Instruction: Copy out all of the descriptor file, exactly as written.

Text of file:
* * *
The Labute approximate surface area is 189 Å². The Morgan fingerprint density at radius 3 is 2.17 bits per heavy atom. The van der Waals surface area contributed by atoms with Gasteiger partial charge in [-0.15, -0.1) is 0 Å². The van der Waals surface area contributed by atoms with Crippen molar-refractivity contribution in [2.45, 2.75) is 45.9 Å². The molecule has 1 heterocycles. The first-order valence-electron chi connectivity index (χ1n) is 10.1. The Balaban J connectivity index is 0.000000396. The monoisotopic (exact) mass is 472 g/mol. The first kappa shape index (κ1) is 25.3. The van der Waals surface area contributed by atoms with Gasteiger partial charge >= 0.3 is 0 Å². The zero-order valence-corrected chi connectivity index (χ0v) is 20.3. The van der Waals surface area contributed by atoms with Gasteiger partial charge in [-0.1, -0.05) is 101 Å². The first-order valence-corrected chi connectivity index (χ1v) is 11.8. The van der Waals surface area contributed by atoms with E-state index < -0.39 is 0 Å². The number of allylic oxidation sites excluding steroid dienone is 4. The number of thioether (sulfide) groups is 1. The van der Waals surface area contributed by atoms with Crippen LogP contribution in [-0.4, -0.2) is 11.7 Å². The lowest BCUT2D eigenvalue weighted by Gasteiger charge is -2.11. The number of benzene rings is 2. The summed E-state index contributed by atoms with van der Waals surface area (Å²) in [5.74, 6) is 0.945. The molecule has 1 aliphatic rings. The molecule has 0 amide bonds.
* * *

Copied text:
The Labute approximate surface area is 189 Å². The Morgan fingerprint density at radius 3 is 2.17 bits per heavy atom. The van der Waals surface area contributed by atoms with Gasteiger partial charge in [-0.15, -0.1) is 0 Å². The van der Waals surface area contributed by atoms with Crippen molar-refractivity contribution in [2.45, 2.75) is 45.9 Å². The molecule has 1 heterocycles. The first-order valence-electron chi connectivity index (χ1n) is 10.1. The Balaban J connectivity index is 0.000000396. The monoisotopic (exact) mass is 472 g/mol. The first kappa shape index (κ1) is 25.3. The van der Waals surface area contributed by atoms with Gasteiger partial charge >= 0.3 is 0 Å². The zero-order valence-corrected chi connectivity index (χ0v) is 20.3. The van der Waals surface area contributed by atoms with Gasteiger partial charge in [-0.1, -0.05) is 101 Å². The first-order valence-corrected chi connectivity index (χ1v) is 11.8. The van der Waals surface area contributed by atoms with E-state index < -0.39 is 0 Å². The number of allylic oxidation sites excluding steroid dienone is 4. The number of thioether (sulfide) groups is 1. The van der Waals surface area contributed by atoms with Crippen LogP contribution in [-0.4, -0.2) is 11.7 Å². The lowest BCUT2D eigenvalue weighted by Gasteiger charge is -2.11. The number of benzene rings is 2. The summed E-state index contributed by atoms with van der Waals surface area (Å²) in [5.74, 6) is 0.945. The molecule has 1 aliphatic rings. The molecule has 0 amide bonds.